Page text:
I Am Mary Dunne

I Am Mary Dunne A Beautitul Woman In Her Early Thirties, Mary Lavery, Nee Dunne Lives In New York And Is Happily Married To A Much Feted British Playing Playwright But Before This There Have Been Other Lives, Two Previous Husbands, And A Catholic Girlhood Filled With Suppressed Passion A Brief Encounter With An Old Friend Brings Back A Sudden Flood Of Memories From The Past Memories Which Confuse And Disturb Female Desire And Sexuality, And The Elusive Nature Of Identity Are Brilliantly Explored In This Novel Which Glimmers With Insight And Truth

Brian Moore 1921 1999 was born into a large, devoutly Catholic family in Belfast, Northern Ireland His father was a surgeon and lecturer, and his mother had been a nurse Moore left Ireland during World War II and in 1948 moved to Canada, where he worked for the Montreal Gazette, married his first wife, and began to write potboilers under various pen names, as he would continue to do throughout

❰Reading❯ ➷ I Am Mary Dunne Author Brian Moore – Webcamtopladies.info
  • I Am Mary Dunne
  • Brian Moore
  • 05 April 2017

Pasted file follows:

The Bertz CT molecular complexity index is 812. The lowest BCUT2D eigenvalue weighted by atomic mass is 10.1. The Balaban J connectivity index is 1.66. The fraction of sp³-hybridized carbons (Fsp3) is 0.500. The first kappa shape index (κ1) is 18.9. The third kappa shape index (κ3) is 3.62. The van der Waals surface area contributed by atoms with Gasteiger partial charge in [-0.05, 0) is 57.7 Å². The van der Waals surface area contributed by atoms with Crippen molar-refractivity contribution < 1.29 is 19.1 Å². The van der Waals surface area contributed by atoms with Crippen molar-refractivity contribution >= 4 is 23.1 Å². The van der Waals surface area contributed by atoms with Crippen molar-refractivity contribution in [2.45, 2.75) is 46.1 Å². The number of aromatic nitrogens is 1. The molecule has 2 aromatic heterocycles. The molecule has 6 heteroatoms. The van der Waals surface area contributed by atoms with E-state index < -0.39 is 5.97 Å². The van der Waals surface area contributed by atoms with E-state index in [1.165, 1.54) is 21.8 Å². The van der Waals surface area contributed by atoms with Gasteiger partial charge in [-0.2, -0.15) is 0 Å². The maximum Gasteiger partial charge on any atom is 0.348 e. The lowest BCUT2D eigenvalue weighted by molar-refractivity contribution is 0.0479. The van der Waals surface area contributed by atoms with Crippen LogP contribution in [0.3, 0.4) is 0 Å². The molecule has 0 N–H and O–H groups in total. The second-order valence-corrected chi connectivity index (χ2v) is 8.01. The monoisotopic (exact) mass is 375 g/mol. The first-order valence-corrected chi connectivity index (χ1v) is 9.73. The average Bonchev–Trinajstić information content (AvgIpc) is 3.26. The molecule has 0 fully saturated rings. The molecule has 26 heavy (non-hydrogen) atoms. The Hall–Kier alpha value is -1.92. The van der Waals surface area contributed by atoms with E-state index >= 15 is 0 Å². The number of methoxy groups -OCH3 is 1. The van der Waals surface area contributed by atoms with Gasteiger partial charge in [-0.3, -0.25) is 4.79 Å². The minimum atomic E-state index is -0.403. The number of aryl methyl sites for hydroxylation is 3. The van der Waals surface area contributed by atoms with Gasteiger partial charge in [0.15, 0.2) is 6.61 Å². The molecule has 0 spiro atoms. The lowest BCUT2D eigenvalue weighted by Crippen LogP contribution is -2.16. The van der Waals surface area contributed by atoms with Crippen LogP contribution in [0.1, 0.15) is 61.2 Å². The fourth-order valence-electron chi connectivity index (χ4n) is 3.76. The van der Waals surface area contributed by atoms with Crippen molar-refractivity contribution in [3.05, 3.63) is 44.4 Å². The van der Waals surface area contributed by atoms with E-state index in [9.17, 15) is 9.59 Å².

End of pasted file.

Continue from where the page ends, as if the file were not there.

• 9780006548355

10 thoughts on “I Am Mary Dunne

  1. says:

    I read this book when I was very young, either teen or early twenties I found Mary s identity problems because of the different last names she had had infantile and her PMS problems contrived Clearly the author was a male It s impressive that I remember being annoyed after almost 20 years This book portrayed a woman that was everything I did not want to be And after several husbands I can with confidence say I never had any identity issues for that reason My last name does not define me It shouldn t have done so for you either, Mary Dunne.

  2. says:

    I thought this novel my first by Moore was excellent, with one exception as the novel progressed, Moore increasingly turned Mary s internal monologue into a frame for flashbacks, losing the monologue s power that was built up earlier in the novel The past can be part of the present, but not for such long periods of time Everything doesn t have to be explained or given a background or cause Moore should have done less.

  3. says: